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Corporate Consolidation: It's All About Value
The United States Department of Defense (DoD) is preparing to centralize the management of much of its domestic freight transportation activities. Contracting efforts are underway and the implementation of a three-phase program is scheduled for the beginning of 2007.
DOES THE ONGOING BUZZ of corporate consolidation have you looking over your shoulder?
Consolidation is everywhere, affecting every aspect of supply chain management. The list is familiar. Livingston acquires PBB. Yellow buys Roadway. Exel purchases the Tibbett & Brittan Group then Deutsche Post buys Exel. Transforce, the ultimate Canadian industry predator, continues in what appears to be perpetual acquisition mode.
Merger and acquisition action can hit any organization, anywhere, any time. Even the Wheels Group, for the first time in our history, has become an active player in this kind of supply chain shuffle.
In recent weeks you may have heard our good news. In a bold move to create a stronger U.S. presence, increase coverage and leverage buying power, Wheels Group purchased Clipper Group, USA. Our acquisition was finalized and announced mid-June.
Our particular business merger is a relatively small transaction in light of the consolidation movement within our industry. Mergers and acquisitions activity ebbs and flows depending on the state of the economy and the confidence level of investors. In this context, our company's goal, as in any other business unification, is to grow business by increasing capacity and thereby enhancing our company's market capitalization. Ultimately, mergers and acquisitions are about creating value.
A large part of creating value is a company's ability to provide a good, acceptable return on investment. Given the health of our industry, robust economic conditions and low interest rates, logistics companies are providing greater economic returns for less risk than in previous times. Not only are we attractive to investors, we can be a rewarding catch.
As a result, our industry remains strong and continues to benefit from the influx of significant investment. consolidation amongst carriers remains as expedient and opportune as the transportation services we provide. The North American economy has been booming and logistics services are constantly in demand. While some anticipate a significant slowdown, continual annual growth in the 15 percent plus range is expected in our sector. Even with healthy returns, many companies like Wheels Group are setting out to achieve more than incremental growth. This is a primary impetus for mergers and acquisitions.
A successful company needs room to grow beyond what their current resources can generate. So to stay on the competitive edge companies require opportunities to create beneficial synergies, expand their geographical reach and to increase competencies.
To appreciate the benefits of corporate mergers and acquisitions, consider the interests of the major stakeholders in any company: shareholders anticipate an annual financial return, customers want more and better services for less money, employees need security, growth potential and career mobility. A well-executed merger delivers on all these wants and needs.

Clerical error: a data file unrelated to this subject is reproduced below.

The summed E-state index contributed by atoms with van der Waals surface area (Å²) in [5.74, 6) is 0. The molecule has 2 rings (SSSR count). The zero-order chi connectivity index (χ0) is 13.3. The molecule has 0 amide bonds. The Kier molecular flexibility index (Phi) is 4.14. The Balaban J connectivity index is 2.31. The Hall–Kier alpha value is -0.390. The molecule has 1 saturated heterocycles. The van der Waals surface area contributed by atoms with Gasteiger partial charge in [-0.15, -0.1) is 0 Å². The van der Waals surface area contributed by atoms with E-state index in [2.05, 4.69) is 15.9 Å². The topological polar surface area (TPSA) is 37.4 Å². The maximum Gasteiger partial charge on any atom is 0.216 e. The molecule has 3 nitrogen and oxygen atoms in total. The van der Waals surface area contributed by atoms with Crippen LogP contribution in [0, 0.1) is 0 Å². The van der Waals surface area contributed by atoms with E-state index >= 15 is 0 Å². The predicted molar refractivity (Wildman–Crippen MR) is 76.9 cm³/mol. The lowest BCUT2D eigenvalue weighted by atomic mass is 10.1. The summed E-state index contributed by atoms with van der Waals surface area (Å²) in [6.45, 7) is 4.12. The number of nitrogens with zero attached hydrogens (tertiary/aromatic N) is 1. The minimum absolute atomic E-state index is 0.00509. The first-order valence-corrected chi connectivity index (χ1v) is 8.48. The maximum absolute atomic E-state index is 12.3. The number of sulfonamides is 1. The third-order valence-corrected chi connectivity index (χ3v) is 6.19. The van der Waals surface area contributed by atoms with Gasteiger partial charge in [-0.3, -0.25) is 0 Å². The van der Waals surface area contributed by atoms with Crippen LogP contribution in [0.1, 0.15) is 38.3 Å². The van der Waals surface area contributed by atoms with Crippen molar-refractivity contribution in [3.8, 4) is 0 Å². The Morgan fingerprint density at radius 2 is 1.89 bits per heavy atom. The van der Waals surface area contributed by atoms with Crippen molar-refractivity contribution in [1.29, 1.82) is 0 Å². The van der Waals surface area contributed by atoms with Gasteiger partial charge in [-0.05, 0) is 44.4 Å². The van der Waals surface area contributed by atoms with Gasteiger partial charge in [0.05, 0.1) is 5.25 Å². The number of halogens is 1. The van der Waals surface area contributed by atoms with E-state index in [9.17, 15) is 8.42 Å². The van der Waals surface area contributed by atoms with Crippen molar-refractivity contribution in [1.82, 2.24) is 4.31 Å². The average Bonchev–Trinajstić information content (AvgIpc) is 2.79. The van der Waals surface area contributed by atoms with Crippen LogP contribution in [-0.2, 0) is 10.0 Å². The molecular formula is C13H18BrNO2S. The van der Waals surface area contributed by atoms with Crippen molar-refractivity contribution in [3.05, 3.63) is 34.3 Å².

In the first place, they are a sure and fast way to increase share price and create higher dividends. Interestingly, there is a trend towards private companies going public as owners convert book value to actual cash. (Although, I can assure you this will not be happening with Wheels Group anytime soon.)
Secondly, this kind of activity expands a company's service capabilities and geographical reach, often creating economies of scale and leveraged buying power resulting in one-stop shopping and lower prices for the shipper.
As for the employees, mergers and acquisitions often provide them with a healthier, larger employer capable of providing greater opportunities for personal growth, upward mobility and more benefits - not the least of which is better, less expensive healthcare.
Having acknowledged the obvious benefits, successful mergers come from the hard work and dedication from all the parties involved. Once you start proceedings, you are in it for the long haul. This is not a spectator sport left to lawyers and accountants to wrangle. There's a lot of time, energy and money invested with the welfare of hundreds (in some cases thousands) of stakeholders at risk. Statistics show that more than 50 percent of mergers and acquisitions fail to meet their targeted results. This is an astonishing number given the amount of money, time and effort that is required to simply start negotiations. Failure often results from lack of due diligence and/or "culture clashes" when differing corporate cultures cannot (or will not) support each other's organizations. Not surprisingly, success is contingent upon solid and experienced leadership as a prerequisite for a business marriage.
The success of any merger or acquisition also reflects the overall competency of the organization initiating this type of manoeuvre.
The rewards of a well-executed merger are remarkable. Even as I reflect on the number of times I had to sign my name as part of completing the acquisition, I am excited about the future for our new blended business family. What comes immediately to mind is the concept of kaizen, a Japanese term for continuous and incremental improvement that reflects a business philosophy that our company lives by. We believe in change for the better, and are constantly adopting best practices and efficiencies that improve our productivity and performance. It's all about creating value.
I will share more about the specifics of our acquisition in my next article, with a focus on the process.